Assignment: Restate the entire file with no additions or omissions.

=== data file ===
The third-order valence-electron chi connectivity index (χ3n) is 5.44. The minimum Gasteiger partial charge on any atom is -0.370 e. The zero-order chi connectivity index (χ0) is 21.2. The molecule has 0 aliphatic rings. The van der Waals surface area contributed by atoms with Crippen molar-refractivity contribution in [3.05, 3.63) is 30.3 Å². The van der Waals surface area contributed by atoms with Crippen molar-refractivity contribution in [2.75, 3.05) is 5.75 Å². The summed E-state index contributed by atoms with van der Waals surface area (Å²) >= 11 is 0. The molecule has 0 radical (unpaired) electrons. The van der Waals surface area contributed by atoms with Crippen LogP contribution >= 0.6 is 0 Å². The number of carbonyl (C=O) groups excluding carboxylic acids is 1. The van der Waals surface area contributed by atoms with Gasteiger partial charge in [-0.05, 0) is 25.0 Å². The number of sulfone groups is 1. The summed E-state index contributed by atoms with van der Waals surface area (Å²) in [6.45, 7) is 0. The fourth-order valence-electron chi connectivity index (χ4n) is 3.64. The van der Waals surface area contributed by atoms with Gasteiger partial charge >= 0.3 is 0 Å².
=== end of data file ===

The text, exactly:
The third-order valence-electron chi connectivity index (χ3n) is 5.44. The minimum Gasteiger partial charge on any atom is -0.370 e. The zero-order chi connectivity index (χ0) is 21.2. The molecule has 0 aliphatic rings. The van der Waals surface area contributed by atoms with Crippen molar-refractivity contribution in [3.05, 3.63) is 30.3 Å². The van der Waals surface area contributed by atoms with Crippen molar-refractivity contribution in [2.75, 3.05) is 5.75 Å². The summed E-state index contributed by atoms with van der Waals surface area (Å²) >= 11 is 0. The molecule has 0 radical (unpaired) electrons. The van der Waals surface area contributed by atoms with Crippen LogP contribution >= 0.6 is 0 Å². The number of carbonyl (C=O) groups excluding carboxylic acids is 1. The van der Waals surface area contributed by atoms with Gasteiger partial charge in [-0.05, 0) is 25.0 Å². The number of sulfone groups is 1. The summed E-state index contributed by atoms with van der Waals surface area (Å²) in [6.45, 7) is 0. The fourth-order valence-electron chi connectivity index (χ4n) is 3.64. The van der Waals surface area contributed by atoms with Gasteiger partial charge >= 0.3 is 0 Å².